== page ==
A conference of lexicographers: bromides in tweed. But the leading expert in the field is found dead by her own hand – and by her hologlyphic assistant. Is he responsible? Does the death fit any conventional definitions? Can the Doctor realise who wrote the suicide note and why, exactly, it was riddled with spelling errors?
Peri should help out, but there’s a guy. Someone who loves language even more than the Doctor. Maybe, she realises, enough to kill for. Or perhaps just enough to ask her out to dinner. Unless, of course, he’s already spoken for…
Is it madness? Seeking transcendence in the complete lexicon? Having the right words on the tip of your tongue but never quite knowing when to use them?
If so, how?
Colin Baker is the Doctor in …ish
Colin Baker (The Doctor)
Nicola Bryant (Peri Brown)
Moray Treadwell (Book)
Marie Collett (Professor Osefa de Palabra Hftzbrn)
Chris Eley (Warren)
Oliver Hume (Symposiarch Cawdrey)
Nicholas Briggs (Annoying Delegate/Robot Waiter)
Written By: Phil Pascoe
Directed By: Nicholas Briggs
X X X X X
The beauty of audio plays lies in the freedom it provides.
For nearly its entire run on television, both old and new, Doctor Who biggest villain hasn’t been the Daleks, or the Master, or the Sontarans. It’s been the BBC Budget Office. In the grand scheme of things, the show beloved by millions around the world that was a staple for the childhood of many a Briton existed to make money for the BBC. And the best way to make money is to not spend it in the first place. The jokes about “aliens in rubber suits” and “yet another quarry in Wales” are based in fact. The producers and writers did their best to work within the budgetary constraints provide by the suits in the Broadcasting House, but still, the show has suffered with poor CGI (The Lazarus Experiment), horrible costumes (The Web Planet), and of course, the horrible monster to end all horrible monsters…the Myrka.
The low budget had the positive effect, though, of giving the show a measure of charm. In the end, though, many a story idea or plot point was left on the editor’s floor due to the deadliest words in the galaxy: “we don’t have it in our budget.”
With Big Finish, this concern is still present. Gary Russell, who was the production head for the Who audio line from 1998 until 2006, stated that each audio play has a budget of about $30,000 (in 2013 American dollars) to cover paying the actors and production staff, pressing the CD’s and converting the recording to mp3 format, and creating the artwork and advertising. The total net profit from Big Finish’s sales wouldn’t cover the budget for one Matt Smith episode, according to Russell. But the audio format allows the writers and actors a chance to stretch their creative boundaries. It allows a writer to let the Doctor and Charley leap from Roman England to the time of the Saxons to the Victorian Era and then into the Time Vortex, all without worrying about special effects and costumes. It allows the actors a chance to portray their characters in ways that a money-conscious producer wouldn’t care for because it might affect ratings. It lets the director and sound department cut loose and focus on sounding good, not looking good. More importantly…most importantly, really…it allows for creative freedom. It allows the writers and producers to come up with adventures that could never work on television, either due to budgetary restraints or the lack of practical effects. Truly, the audio world allows the writers a chance to place their stories anywhere in time and space…or create an adversary that would falter horribly if portrayed on the screen, but works incredibly well in a purely audio medium.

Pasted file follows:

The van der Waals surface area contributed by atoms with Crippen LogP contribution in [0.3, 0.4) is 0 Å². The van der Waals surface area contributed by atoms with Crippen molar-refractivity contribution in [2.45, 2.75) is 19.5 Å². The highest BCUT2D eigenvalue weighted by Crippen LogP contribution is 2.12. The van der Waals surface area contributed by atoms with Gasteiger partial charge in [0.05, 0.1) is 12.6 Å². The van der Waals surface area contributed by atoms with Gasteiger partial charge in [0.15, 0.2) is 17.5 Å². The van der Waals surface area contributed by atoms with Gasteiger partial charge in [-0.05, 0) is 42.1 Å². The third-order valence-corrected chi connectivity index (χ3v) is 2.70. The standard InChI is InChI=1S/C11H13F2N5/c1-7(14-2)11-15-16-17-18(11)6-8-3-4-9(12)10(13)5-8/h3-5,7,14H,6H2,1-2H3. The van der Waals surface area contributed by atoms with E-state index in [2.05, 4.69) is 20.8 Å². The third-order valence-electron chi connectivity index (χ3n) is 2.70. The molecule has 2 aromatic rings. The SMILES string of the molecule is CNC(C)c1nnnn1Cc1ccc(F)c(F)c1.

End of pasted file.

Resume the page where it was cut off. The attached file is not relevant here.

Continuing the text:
…ish is a unique story that could not have been done on television, as the Doctor and Peri find themselves tongue-tied against a sentient word. A splendid little story that allows Colin Baker and Nicola Bryant to have a lot of fun playing off each other, …ish’s main fault is its complexity and failure to adequately to explain its ideas in a way the listener can easily grasp, as well as not quite conveying the urgency of the Doctor’s actions and the consequences of a failure on his part.
The Lexicon is the university’s crowning achievement, and the campus is packed with professors, linguists, and grammar enthusiasts. Once completed, the grand dictionary will contain the definition, meaning, and usage of every single word in the known cosmos. The Doctor’s old friend, Professor Osefa, and her holographic assistant Book, are making the finish touches and revision to the Lexicon. As the Doctor waxes profound upon the English language, Peri takes the time to slip away for some much needed refreshment. Soon, she meets Warren, an enthusiastic logophile. As the pair bond over their love of wordplay, the Doctor and the head of the conference, Cawdrey, find Professor Osefa locked inside her office, dead by her own hand. But it couldn’t be suicide, the Doctor surmises; the note she left behind was riddled with spelling and grammatical errors.
As Book struggles with his own memories, repeatedly going over the same word…ish…not even a word, but a fragment of a word that can be attached to any word…ish…Peri discovers the Lexisphere; a device that breaks word into their quantum parts of significance. There is a presence inside the Lexisphere, one that is driving Book insane as it alters the very words he is trying to catalog as he catalogs them, and one that is also infecting the delegates to the conference…ish…causing their language to break down into one catch-all, one fundamental word…ish…
…ish is Phil Pascoe’s sole script for Big Finish. Credit is due to him for taking an incredibly dense and verbose script and giving it over to a handful of actors. This is one of the smallest casts that Big Finish has assembled for an audio play, and Pascoe succeeds in giving each of them their own voice. There’s little confusion as to who is who, there’s no redundant characters or moments, and the conversations and dialogue flow naturally, moving the story along at a brisk pace. There’s alliteration, there are puns and double meanings, there is snappy banter…lovers of language will get a major kick out of this serial.